For those willing to make a leap of faith, 2016 may not be a tough year. In fact, it may be a year of opportunity. There are few other times in history when the government has expended so much effort on revolutionising the workforce. If you always wanted to make that career switch to law, journalism, IT, etc., the support is now out there.
4. Having Children
A significant chunk of the budget is dedicated to raising our birthrate. The Child Development Account (CDA), which is started for parents to save for their children, now gets $3,000 from the very start. The government will match parents dollar-for-dollar when they save in the CDA (e.g. If parents save $1,200 in the CDA, the government will also put in S$1,200. This would mean a total of $5,400, inclusive of the original $3,000.)
In addition, expectant mothers can now use $900, instead of $450, from their MediSave when paying maternity costs.
Of course, these benefits are tiny compared to the cost of raising a child. But they make managing costs easier for new parents, who are often faced with getting a mortgage for the first time (and who are probably still paying off the wedding too).
5. Having a Second Chance at Housing
The Fresh Start Scheme provides S$35,000 to families with children, and who are living in rental flats, to buy their own two-room. Many of the beneficiaries owned HDB flats before, but for whatever reason lost them. This is their second chance. The grant is conditional, and depends on the beneficiaries staying employed and sending their children to school.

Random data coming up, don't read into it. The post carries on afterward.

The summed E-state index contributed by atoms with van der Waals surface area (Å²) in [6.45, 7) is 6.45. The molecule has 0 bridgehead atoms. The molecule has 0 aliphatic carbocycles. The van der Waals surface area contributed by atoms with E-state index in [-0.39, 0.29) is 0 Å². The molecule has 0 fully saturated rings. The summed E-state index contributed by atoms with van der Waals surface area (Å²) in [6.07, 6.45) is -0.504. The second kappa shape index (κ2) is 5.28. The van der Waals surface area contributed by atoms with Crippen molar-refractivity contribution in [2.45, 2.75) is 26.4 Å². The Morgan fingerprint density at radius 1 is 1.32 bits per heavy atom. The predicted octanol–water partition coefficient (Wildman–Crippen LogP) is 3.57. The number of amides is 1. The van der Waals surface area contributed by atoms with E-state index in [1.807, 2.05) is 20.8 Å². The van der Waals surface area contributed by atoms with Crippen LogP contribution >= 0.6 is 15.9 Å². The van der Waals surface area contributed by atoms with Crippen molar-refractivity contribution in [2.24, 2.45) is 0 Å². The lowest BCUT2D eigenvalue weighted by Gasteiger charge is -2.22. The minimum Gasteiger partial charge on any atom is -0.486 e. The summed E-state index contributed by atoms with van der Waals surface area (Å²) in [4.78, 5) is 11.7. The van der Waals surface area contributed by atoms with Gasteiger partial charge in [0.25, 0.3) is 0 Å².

This is a vital safety net. Prior to this, those who lost their flats would often be confined to rental units, barring significant changes in fortune. This is good news for families facing mortgage difficulties.
6. For Low-Income Families, Looking After Parents Will be Easier
The Silver Support Scheme pays between $300 to $750 per month to the bottom 20% of senior citizens (aged 65 and above), depending on their flat size. For some lower income families, in which children struggle to provide for their parents, this is a significant boon.
Finally, Here are the Freebies:
There will be a $200 GST voucher this year, for those aged 21 or above, with an annual income of $26,000 or below in 2015. Here are some clever things you can spend your GST voucher on.
There will also be HDB conservancy rebates: three months rebate for those living in one and two-room flats, and two month rebates for those living in three and four-room flats.
If you have any outstanding debts, we suggest you make it a priority to pay them off with this money. 2016 is not a good year to be spendthrift, as the job market and employers’ bottom lines are plagued with uncertainty.
If you have no debts, save this to minimise your use of loans.
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By Ryan Ong
Ryan has been writing about finance for the last 10 years. He also has his fingers in a lot of other pies, having written for publications such as Men’s Health, Her World, Esquire, and Yahoo! Finance.